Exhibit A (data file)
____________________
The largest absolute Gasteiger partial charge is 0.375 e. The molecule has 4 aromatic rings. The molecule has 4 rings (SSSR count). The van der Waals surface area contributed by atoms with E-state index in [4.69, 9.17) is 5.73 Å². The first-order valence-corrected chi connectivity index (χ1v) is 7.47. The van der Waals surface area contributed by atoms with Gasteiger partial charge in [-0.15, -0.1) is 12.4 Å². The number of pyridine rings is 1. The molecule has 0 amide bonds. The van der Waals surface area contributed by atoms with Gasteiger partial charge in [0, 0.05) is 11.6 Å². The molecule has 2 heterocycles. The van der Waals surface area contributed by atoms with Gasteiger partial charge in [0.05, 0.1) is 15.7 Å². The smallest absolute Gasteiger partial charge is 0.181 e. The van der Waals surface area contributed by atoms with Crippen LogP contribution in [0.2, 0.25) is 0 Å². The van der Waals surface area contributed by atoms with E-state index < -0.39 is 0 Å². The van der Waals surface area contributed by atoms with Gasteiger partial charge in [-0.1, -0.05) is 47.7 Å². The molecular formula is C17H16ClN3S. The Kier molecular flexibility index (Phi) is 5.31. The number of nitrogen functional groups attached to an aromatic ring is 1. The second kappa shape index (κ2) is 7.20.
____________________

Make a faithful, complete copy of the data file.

The largest absolute Gasteiger partial charge is 0.375 e. The molecule has 4 aromatic rings. The molecule has 4 rings (SSSR count). The van der Waals surface area contributed by atoms with E-state index in [4.69, 9.17) is 5.73 Å². The first-order valence-corrected chi connectivity index (χ1v) is 7.47. The van der Waals surface area contributed by atoms with Gasteiger partial charge in [-0.15, -0.1) is 12.4 Å². The number of pyridine rings is 1. The molecule has 0 amide bonds. The van der Waals surface area contributed by atoms with Gasteiger partial charge in [0, 0.05) is 11.6 Å². The molecule has 2 heterocycles. The van der Waals surface area contributed by atoms with Gasteiger partial charge in [0.05, 0.1) is 15.7 Å². The smallest absolute Gasteiger partial charge is 0.181 e. The van der Waals surface area contributed by atoms with Crippen LogP contribution in [0.2, 0.25) is 0 Å². The van der Waals surface area contributed by atoms with E-state index < -0.39 is 0 Å². The van der Waals surface area contributed by atoms with Gasteiger partial charge in [-0.1, -0.05) is 47.7 Å². The molecular formula is C17H16ClN3S. The Kier molecular flexibility index (Phi) is 5.31. The number of nitrogen functional groups attached to an aromatic ring is 1. The second kappa shape index (κ2) is 7.20.